Decades ago a mechanism was proposed that described a quantum phase transition to an insulating ground state from a semi-metal (excitonic insulator, or EI) using very similar mechanics to those found in the BCS description of superconductivity. The discovery of this transition to an EI in InAs/GaSb quantum wells is striking not only for the long-sought experimental realization of important physics, but also the presence of recently proposed topological behavior.
Researchers discover that Sr1-yMn1-zSb2 (y,z < 0.1) is a so-called Weyl material that holds great promise for building devices that require far less power.
At the National MagLab, scientists have been experimenting for years on materials first dreamed up by the newest physics Nobel laureates decades ago.
New research published this week in Nature Physics explores a material that could play a key role in realizing spin-based electronics.
The work by Chen et. al. explores the quantum hall effect (QHE) that develops in BiSbTeSe2 at low temperatures and high magnetic fields. BiSbTeSe2 is a topological insulator, meaning it is a bulk insulating material that at low temperatures develops a quantum mechanical state that allows conduction of electrons at the surface similar to a metal. The observation of the QHE in BiSbTeSe2 is further confirmation of the theory governing these unique materials.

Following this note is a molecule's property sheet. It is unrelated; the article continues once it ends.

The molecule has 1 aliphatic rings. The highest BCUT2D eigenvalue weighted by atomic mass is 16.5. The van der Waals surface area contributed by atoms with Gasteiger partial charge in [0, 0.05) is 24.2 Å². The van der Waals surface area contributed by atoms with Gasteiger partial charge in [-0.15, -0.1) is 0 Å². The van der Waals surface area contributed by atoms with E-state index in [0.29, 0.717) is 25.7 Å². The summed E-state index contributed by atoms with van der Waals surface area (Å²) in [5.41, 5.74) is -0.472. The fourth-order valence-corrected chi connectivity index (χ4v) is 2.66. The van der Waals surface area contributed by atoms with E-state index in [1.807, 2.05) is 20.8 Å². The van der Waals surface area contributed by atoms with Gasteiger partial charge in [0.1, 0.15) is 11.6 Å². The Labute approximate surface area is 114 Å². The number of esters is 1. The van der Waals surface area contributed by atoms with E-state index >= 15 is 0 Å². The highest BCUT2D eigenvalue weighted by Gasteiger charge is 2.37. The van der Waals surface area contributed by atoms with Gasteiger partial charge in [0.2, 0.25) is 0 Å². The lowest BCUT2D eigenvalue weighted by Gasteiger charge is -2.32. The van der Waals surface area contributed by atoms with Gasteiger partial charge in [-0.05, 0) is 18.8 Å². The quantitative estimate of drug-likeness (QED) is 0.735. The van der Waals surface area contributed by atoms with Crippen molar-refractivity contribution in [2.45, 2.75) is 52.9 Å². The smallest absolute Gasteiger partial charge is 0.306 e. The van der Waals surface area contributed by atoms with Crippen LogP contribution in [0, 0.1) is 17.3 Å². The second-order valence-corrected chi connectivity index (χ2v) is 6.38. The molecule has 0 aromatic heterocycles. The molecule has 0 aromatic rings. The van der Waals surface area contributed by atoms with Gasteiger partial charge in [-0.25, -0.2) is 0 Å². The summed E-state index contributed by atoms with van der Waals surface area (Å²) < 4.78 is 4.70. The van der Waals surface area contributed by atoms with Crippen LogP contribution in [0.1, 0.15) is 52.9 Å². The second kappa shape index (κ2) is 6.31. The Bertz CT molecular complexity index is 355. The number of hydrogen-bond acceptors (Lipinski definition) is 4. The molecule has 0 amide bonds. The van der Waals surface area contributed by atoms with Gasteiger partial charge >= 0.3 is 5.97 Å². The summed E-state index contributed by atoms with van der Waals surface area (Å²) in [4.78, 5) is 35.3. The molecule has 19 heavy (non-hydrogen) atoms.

SmB6 has been studied for a number of years and its observed behavior had presented investigators with a conflicting set of observations that resisted explanation until recently. The observation of quantum oscillations by Li et. al. in what is a bulk insulator confirm that SmB6 becomes a topological insulator at low temperatures. A topological insulator is a material that develops a unique quantum mechanical state on its surface, which allows electrons to flow in a fashion similar to a metal.
A superconducting ground state has been observed at T < 3.8 K in copper-doped Bi2Se3 single crystals. Topological superconductivity is predicted in this material, assuming the superconducting electrons follow the linear energy-momentum dispersion (Dirac-like) seen in graphene and other materials of current interest. However, this presumption had not yet been confirmed by quantum oscillation measurements.
Using one of the most powerful research magnets in the world, researchers have isolated signs of electrical current flowing along the surface of a topological insulator—an exotic material with promising electrical properties.